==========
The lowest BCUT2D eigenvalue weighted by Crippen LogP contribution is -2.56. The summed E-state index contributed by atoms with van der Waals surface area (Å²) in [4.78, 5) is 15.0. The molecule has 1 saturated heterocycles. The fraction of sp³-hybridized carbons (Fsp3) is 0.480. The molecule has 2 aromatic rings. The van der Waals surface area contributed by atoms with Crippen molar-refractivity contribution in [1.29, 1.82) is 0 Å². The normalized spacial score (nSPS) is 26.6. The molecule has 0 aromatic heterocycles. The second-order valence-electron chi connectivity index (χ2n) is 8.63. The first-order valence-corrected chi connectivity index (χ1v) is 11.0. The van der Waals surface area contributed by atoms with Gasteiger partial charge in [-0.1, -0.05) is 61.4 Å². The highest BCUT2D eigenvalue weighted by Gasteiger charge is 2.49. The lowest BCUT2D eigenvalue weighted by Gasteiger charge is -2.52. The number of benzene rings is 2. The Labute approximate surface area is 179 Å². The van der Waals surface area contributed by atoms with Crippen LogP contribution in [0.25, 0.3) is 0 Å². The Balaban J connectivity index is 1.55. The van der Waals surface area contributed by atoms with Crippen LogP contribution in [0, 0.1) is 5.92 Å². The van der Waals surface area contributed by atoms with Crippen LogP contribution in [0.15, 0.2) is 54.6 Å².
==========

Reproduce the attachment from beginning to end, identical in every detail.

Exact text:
The lowest BCUT2D eigenvalue weighted by Crippen LogP contribution is -2.56. The summed E-state index contributed by atoms with van der Waals surface area (Å²) in [4.78, 5) is 15.0. The molecule has 1 saturated heterocycles. The fraction of sp³-hybridized carbons (Fsp3) is 0.480. The molecule has 2 aromatic rings. The van der Waals surface area contributed by atoms with Crippen molar-refractivity contribution in [1.29, 1.82) is 0 Å². The normalized spacial score (nSPS) is 26.6. The molecule has 0 aromatic heterocycles. The second-order valence-electron chi connectivity index (χ2n) is 8.63. The first-order valence-corrected chi connectivity index (χ1v) is 11.0. The van der Waals surface area contributed by atoms with Gasteiger partial charge in [-0.1, -0.05) is 61.4 Å². The highest BCUT2D eigenvalue weighted by Gasteiger charge is 2.49. The lowest BCUT2D eigenvalue weighted by Gasteiger charge is -2.52. The number of benzene rings is 2. The Labute approximate surface area is 179 Å². The van der Waals surface area contributed by atoms with Crippen LogP contribution in [0.25, 0.3) is 0 Å². The Balaban J connectivity index is 1.55. The van der Waals surface area contributed by atoms with Crippen LogP contribution in [0, 0.1) is 5.92 Å². The van der Waals surface area contributed by atoms with Crippen LogP contribution in [0.15, 0.2) is 54.6 Å².